A New Crowdfund Hopes To Finally Pay For The Most Sampled Drum Break In History
Who’s the most sampled drummer of all time? If you guessed James Brown‘s mainstay Clyde Stubblefield, you’re close, but not quite on the money. The answer is Gregory Coleman, and in 1969 his soul band The Winstons released their most successful single, “Color Him Father.” That 45″ shipped with a B side entitled “Amen Brother,” and embedded in that tune was a 6 second drum break that has gone on to change the course of modern music.
Coleman’s break, a loud, crashing flurry of proto-boom bap, was homed in on by early hip-hop and electronic music producers in the 80s, who then sampled the break and twisted it to fit their needs. Now known as simply the “Amen Break,” the brief solo played a large part in weaning hip-hop through its infancy and almost entirely created the dance sound that British DJs came to dub “Drum n Bass.” The Amen Break is a cornerstone of music as we now know it–and Coleman never saw a dime in royalties for his original work.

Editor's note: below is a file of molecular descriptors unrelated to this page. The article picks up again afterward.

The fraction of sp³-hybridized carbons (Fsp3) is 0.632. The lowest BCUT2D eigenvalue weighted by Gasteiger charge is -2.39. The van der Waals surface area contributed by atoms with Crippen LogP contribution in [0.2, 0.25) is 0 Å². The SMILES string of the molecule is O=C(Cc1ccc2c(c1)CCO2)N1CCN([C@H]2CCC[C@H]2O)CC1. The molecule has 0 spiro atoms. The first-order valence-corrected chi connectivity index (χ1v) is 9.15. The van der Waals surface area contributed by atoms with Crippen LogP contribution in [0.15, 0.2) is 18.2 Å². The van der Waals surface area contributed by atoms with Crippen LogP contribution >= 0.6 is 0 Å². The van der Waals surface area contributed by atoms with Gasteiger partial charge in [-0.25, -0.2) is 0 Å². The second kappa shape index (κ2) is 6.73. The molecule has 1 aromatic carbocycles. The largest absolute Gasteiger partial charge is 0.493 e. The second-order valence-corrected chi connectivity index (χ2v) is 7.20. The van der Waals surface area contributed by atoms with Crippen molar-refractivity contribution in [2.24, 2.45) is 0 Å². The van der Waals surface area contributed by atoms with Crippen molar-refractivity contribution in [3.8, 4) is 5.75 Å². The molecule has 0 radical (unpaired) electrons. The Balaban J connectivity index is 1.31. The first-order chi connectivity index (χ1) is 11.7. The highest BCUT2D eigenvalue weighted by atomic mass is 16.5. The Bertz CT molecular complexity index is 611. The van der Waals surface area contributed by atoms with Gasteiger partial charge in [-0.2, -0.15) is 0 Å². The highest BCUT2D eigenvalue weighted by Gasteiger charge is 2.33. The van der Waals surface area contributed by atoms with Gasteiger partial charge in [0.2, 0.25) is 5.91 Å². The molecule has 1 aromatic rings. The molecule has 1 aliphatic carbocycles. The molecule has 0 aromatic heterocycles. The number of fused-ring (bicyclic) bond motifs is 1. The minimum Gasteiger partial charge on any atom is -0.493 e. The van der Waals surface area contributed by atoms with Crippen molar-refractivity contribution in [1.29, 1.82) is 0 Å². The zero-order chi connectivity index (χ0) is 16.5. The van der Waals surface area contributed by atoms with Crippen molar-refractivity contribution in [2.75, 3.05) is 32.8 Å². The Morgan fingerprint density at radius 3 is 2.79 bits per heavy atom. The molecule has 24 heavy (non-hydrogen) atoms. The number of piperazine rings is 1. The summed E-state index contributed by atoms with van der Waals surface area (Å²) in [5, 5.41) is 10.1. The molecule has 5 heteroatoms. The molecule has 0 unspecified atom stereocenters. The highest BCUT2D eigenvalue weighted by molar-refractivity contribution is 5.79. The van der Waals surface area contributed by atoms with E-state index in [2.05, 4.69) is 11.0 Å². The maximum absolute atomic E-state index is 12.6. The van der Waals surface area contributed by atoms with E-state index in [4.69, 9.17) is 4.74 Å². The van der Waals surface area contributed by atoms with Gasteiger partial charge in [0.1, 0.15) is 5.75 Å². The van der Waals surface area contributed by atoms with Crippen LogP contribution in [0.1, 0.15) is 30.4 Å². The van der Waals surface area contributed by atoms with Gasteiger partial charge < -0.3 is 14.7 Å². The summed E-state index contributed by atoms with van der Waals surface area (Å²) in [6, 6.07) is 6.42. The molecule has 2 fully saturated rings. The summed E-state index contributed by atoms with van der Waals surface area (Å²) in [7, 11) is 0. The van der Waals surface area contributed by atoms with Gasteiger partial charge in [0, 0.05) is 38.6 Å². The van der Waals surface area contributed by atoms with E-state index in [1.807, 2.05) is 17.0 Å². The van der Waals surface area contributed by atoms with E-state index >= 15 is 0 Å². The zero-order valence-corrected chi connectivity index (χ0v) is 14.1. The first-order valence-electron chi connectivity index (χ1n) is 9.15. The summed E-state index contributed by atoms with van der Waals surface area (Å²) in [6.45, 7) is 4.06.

Coleman tragically passed away, homeless and broke, in 2006, never getting a single check from those who had sampled his work. But now a new GoFundMe crowdfunding campaign hopes to impart at least a little overdue justice. Set up last week by Martyn Webster, the campaign hopes to pay Richard L Spencer, The Winstons’ lead vocalist and saxophone player, at least some of what he might have collected if royalty payments had been properly paid by all of those DJs producers, and record executives. “It is nothing more than a gesture of good will and obviously totally volentary, [sic]” Webster wrote.
You can donate to the page’s fund here, and while you do, watch the video below for an even more in-depth look at the Amen Break and how new renditions of it went on to create genre after genre, scene after scene. It is in every way worth your time.
[h/t The Fader]